In 2006, Rocky Robinson was the planet’s fastest man on two wheels when he went 342 mph at Bonneville. He tells his land-speed racing story in the autobiographical Flat Out: The Race for the Motorcycle World Land Speed Record.
For one day during the 2006 International Motorcycle Speed Trials by BUB, Rocky Robinson was the world’s fastest man on two wheels when he piloted the Ack Attack streamliner to a speed of 342 mph at the Bonneville Salt Flats. The new mark shattered the standing record by over 20 mph and put Robinson’s name in the record books. It was a feat which culminated many years of ups and downs for the Grass Valley, California, resident, all of which can be heard straight from the man himself in his 256-page book, Flat Out: The Race for the Motorcycle World Land Speed Record.
In Flat Out Robinson relates his land-speed racing career from its unexpected beginning right up to his world record-breaking pass at last year’s Speed Trials.
A native Californian, Robinson, raced Flat Track in the Camel Pro Series during the late 70s and also dabbled in Trials for a time, but his land-speed racing career didn’t get underway until he got hired on as a welder by none other than BUB himself, Mr. Dennis Manning, the owner of the aftermarket exhaust firm BUB Enterprises. Manning had already built a world-record streamliner in his youth and was looking to regain the title with his streamliner at the time, Tenacious II. Manning saw a potential rider for his world record hopes when he discovered the racing background of his new employee. At that point a partnership was born.
Over the years Robinson worked with Manning on the Tenacious II project and was pivotal in the development of the current BUB streamliner, Number 7 (the machine which broke Robinson’s day-long record). The bulk of Flat Out focuses on how Robinson learned first-hand what it takes to succeed in land-speed racing.
From the outside looking in, land-speed racing seems pretty straight forward: Ride really, really fast in a straight line. But the sport is a hazardous, sometimes fatal, endeavor, which requires a rider with great skill and steely resolve. Writing the book himself, Robinson is able to communicate the physics and nuances of what it feels like to pilot a purpose-built ground missile up to speeds well over 300 mph.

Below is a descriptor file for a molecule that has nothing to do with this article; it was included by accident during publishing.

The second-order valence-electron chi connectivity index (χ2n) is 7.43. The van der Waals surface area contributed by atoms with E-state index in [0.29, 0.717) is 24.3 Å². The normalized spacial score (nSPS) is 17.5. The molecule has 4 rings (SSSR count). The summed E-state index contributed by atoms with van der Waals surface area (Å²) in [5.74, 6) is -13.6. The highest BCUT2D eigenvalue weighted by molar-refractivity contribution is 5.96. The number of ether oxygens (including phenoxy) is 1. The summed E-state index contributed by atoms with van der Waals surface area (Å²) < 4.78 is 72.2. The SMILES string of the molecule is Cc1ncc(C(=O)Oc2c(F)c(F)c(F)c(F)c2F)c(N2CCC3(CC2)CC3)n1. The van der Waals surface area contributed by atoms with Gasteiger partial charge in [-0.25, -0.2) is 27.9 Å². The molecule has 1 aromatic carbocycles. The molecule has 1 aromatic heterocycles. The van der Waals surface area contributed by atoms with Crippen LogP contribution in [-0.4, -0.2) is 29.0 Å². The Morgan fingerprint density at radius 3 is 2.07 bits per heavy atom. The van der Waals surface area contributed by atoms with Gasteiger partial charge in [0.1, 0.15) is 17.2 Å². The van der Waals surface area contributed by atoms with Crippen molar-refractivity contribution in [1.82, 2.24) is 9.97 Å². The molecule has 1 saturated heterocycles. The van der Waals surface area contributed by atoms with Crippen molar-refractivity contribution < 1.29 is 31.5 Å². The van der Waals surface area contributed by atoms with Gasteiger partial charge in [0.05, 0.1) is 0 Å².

In the book, Robinson also talks about the reality of racing. Contrary to what some might think, this is not a sport where the riders get paid millions to gallivant around the world like MotoGP. Land-speed racing is a hobby/slash obsession for folks with regular day jobs. For Robinson that day job for many years was working as a V.P. at BUB Enterprises. For a long time the partnership worked and Robinson and Manning were united in the BUB Number 7 world-record dream, but it didn’t work out, with both men going their separate ways before the 2006 Speed Trials.
Once the rider for BUB’s Number 7 streamliner, Robinson is pursuing the world record behind the controls of the Ack Attack streamliner designed by Mike Akatiff.
The relationship between Robinson and Manning is complex and central to the narrative in Flat Out. On the one hand, Robinson is forever thankful for the unique opportunity given to him by Manning (he credits BUB in the acknowledgements). On the other hand, it is clear that there is some friction between the two. Robinson states his side of the story in Flat Out, noting several disagreements he had with Manning in the past, which culminated in his dismissal as Vice President at BUB and his subsequent duties as pilot of the Number 7 streamliner. Robinson manages to air his grievances without sounding too bitter, but there is no question that there’s a little bit of extra motivation to wrestle the record away from the boss who canned him.
That’s not to say Robinson and the BUB team didn’t know how to have a good time together. This reader’s favorite chapter from the book was when the BUB squad went Down Under to race their streamliner at Lake Gardiner, which saw Robinson backing in rented RVs on dusty roads in the Australian Outback, the BUB team firing up its two-stroke-powered giant Margarita blender and race officials suspending the action due to kangaroos on the track. It is clear that the BUB squad gave Robinson some memories he looks back on with fondness.
The change of scenery worked out well for both men, from the looks of things. Robinson went on to hook up with the upstart Ack Attack streamliner squad, with whom he broke the world record and seems primed to force that record up toward the 400 mph mark, perhaps bettering the BUB effort for good one day. Manning, on the other hand, was able to get seven-time AMA Flat Track champion Chris Carr to pilot his Number 7 to the current world record set at last year’s Speed Trials. In the end, both men were able to achieve their ultimate goal, although Manning has the record… For now.
The Ack Attack and Robinson’s inability to hold the ultimate record doesn’t diminish the rider’s story. No doubt many fans will be rooting for Rocky in the years to come as the world record edges higher and higher. With both squads pushing for the title of world’s fastest motorcycle, a definite rivalry has sprung up between the competitors, with Rocky Robinson smack dab in the middle. The rivalry, which this book furthers, has spiced up what can sometimes be a dry sport.
Those interested in the land speed racing would be well served to sample Robinson’s biography. It is well written and moves along at a steady, chronological pace. The reader doesn’t have to be a Bonneville fanatic to follow the action, however, because at its core it is a book about a man who achieved his dream and is still chasing it. Just don’t be surprised if the paperback edition has another chapter tacked on the end, one which states how Robinson retook the world record.